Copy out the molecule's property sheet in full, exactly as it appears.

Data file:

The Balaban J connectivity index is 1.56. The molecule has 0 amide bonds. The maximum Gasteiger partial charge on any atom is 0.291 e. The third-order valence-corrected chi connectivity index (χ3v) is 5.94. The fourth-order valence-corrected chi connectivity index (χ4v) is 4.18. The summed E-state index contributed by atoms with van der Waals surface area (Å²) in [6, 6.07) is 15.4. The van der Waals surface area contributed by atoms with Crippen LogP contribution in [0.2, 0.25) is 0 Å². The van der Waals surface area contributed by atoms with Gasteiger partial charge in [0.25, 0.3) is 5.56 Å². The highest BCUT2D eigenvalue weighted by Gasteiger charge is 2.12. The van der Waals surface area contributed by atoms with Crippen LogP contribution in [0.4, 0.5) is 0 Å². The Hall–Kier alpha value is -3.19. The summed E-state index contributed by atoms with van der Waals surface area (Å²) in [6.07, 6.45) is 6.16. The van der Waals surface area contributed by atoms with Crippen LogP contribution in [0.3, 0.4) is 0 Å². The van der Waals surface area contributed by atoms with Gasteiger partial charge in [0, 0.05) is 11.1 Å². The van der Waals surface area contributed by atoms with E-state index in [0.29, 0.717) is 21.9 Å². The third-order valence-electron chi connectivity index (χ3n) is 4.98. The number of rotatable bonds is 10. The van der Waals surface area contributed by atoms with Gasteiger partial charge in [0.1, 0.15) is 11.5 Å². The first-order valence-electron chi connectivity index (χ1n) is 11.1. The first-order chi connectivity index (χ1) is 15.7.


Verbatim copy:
The Balaban J connectivity index is 1.56. The molecule has 0 amide bonds. The maximum Gasteiger partial charge on any atom is 0.291 e. The third-order valence-corrected chi connectivity index (χ3v) is 5.94. The fourth-order valence-corrected chi connectivity index (χ4v) is 4.18. The summed E-state index contributed by atoms with van der Waals surface area (Å²) in [6, 6.07) is 15.4. The van der Waals surface area contributed by atoms with Crippen LogP contribution in [0.2, 0.25) is 0 Å². The van der Waals surface area contributed by atoms with Gasteiger partial charge in [0.25, 0.3) is 5.56 Å². The highest BCUT2D eigenvalue weighted by Gasteiger charge is 2.12. The van der Waals surface area contributed by atoms with Crippen LogP contribution in [0.4, 0.5) is 0 Å². The Hall–Kier alpha value is -3.19. The summed E-state index contributed by atoms with van der Waals surface area (Å²) in [6.07, 6.45) is 6.16. The van der Waals surface area contributed by atoms with Crippen LogP contribution in [0.3, 0.4) is 0 Å². The van der Waals surface area contributed by atoms with Gasteiger partial charge in [0, 0.05) is 11.1 Å². The van der Waals surface area contributed by atoms with E-state index in [0.29, 0.717) is 21.9 Å². The third-order valence-electron chi connectivity index (χ3n) is 4.98. The number of rotatable bonds is 10. The van der Waals surface area contributed by atoms with Gasteiger partial charge in [0.1, 0.15) is 11.5 Å². The first-order valence-electron chi connectivity index (χ1n) is 11.1. The first-order chi connectivity index (χ1) is 15.7.